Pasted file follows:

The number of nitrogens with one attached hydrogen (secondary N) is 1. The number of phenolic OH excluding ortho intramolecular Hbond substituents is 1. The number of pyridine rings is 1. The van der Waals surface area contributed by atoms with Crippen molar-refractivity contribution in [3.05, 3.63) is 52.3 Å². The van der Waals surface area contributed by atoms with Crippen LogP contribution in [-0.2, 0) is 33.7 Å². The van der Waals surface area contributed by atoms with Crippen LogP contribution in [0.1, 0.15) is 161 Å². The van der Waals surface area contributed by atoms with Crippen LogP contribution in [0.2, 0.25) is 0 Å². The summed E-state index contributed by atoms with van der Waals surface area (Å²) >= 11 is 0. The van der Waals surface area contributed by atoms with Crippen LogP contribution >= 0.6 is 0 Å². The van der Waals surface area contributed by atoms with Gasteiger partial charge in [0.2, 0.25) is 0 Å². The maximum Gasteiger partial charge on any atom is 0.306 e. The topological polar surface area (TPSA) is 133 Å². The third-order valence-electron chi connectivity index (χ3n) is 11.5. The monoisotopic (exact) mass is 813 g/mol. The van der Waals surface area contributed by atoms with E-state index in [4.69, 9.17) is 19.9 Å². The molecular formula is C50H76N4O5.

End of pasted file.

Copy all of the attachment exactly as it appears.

The number of nitrogens with one attached hydrogen (secondary N) is 1. The number of phenolic OH excluding ortho intramolecular Hbond substituents is 1. The number of pyridine rings is 1. The van der Waals surface area contributed by atoms with Crippen molar-refractivity contribution in [3.05, 3.63) is 52.3 Å². The van der Waals surface area contributed by atoms with Crippen LogP contribution in [-0.2, 0) is 33.7 Å². The van der Waals surface area contributed by atoms with Crippen LogP contribution in [0.1, 0.15) is 161 Å². The van der Waals surface area contributed by atoms with Crippen LogP contribution in [0.2, 0.25) is 0 Å². The summed E-state index contributed by atoms with van der Waals surface area (Å²) >= 11 is 0. The van der Waals surface area contributed by atoms with Crippen LogP contribution >= 0.6 is 0 Å². The van der Waals surface area contributed by atoms with Gasteiger partial charge in [0.2, 0.25) is 0 Å². The maximum Gasteiger partial charge on any atom is 0.306 e. The topological polar surface area (TPSA) is 133 Å². The third-order valence-electron chi connectivity index (χ3n) is 11.5. The monoisotopic (exact) mass is 813 g/mol. The van der Waals surface area contributed by atoms with E-state index in [4.69, 9.17) is 19.9 Å². The molecular formula is C50H76N4O5.